HUNTINGTON, W.Va. (WSAZ) -- If it sounds too good to be true ...
Fans of "Dave and Tia" on WKEE radio are learning that the morning duo knows a thing or two about that old saying.
Dave Roberts and Tia Fletcher are no different from millions of others in this country who have received a text message alerting them they won a prize.
It turns out that the Target Gift Card scheme is known to law enforcement agencies from coast to coast.
"Think of how many people could totally use a $500 gift card, right now, in this economy," says Dave Roberts. "I thought at first it was a scam, but then I talked myself into believing I had actually won a $500 gift card.
Roberts is not alone.
"We've gotten complaints about it," says Matthew Stonestreet with the West Virginia Attorney General's office. "We've taken calls from people who gave personal information on the web, only to find out the whole thing is a scam."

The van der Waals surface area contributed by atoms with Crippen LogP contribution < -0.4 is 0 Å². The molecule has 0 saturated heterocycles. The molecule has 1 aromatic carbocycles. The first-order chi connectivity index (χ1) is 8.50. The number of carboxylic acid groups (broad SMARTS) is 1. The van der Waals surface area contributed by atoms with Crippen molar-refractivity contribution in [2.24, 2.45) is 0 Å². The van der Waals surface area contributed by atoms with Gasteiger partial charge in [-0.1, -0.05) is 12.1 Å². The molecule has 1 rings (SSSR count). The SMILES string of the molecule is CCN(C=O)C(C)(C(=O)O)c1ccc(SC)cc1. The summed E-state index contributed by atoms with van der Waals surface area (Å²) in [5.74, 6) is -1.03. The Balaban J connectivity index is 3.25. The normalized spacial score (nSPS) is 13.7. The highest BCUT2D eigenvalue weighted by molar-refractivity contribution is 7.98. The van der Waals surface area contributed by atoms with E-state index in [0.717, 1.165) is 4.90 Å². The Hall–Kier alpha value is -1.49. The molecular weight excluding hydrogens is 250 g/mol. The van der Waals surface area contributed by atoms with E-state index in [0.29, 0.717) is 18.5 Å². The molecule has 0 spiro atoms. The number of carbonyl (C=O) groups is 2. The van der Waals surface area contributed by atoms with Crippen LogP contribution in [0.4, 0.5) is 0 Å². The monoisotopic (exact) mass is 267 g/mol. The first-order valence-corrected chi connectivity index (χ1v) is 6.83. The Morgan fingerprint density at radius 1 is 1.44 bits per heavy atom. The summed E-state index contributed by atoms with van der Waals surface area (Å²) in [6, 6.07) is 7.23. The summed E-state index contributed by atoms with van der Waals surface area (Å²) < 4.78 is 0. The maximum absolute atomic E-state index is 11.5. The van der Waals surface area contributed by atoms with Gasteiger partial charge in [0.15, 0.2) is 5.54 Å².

It's called phishing (pronounced "fishing"). Phishing is attempting to acquire information like usernames, passwords and credit card details by masquerading as a trustworthy entity in electronic communication. In this case, the trustworthy entity is Target. But the retail giant is in not involved with the text messages millions are getting.
For people who may have fallen prey to the fake contest, it's important to act, quickly.
"They should call the West Virginia Attorney General's Office. They should also call the Federal Trade Commission," Stonestreet said. "The number one complaint in recent years has been identity theft. This isn't going anywhere; it's only going to get worse."
Roberts went online to register, but when the website required he divulge his email, he got suspicious and backed off.
"I feel like I've been had, but I didn't take it too far," Roberts said. "Once it asked for my email address, I stopped and thought, 'Hey, this is probably a scam.'"
The gift card fiasco made for entertaining fodder on morning radio. Dave's partner, Tia, says there's a lesson here.
"Target workers say their phone lines have been blowing up, like 50 calls a day," Fletcher says. "Ask a friend, check websites. If you didn't register for a prize or drawing, then you probably didn't win one."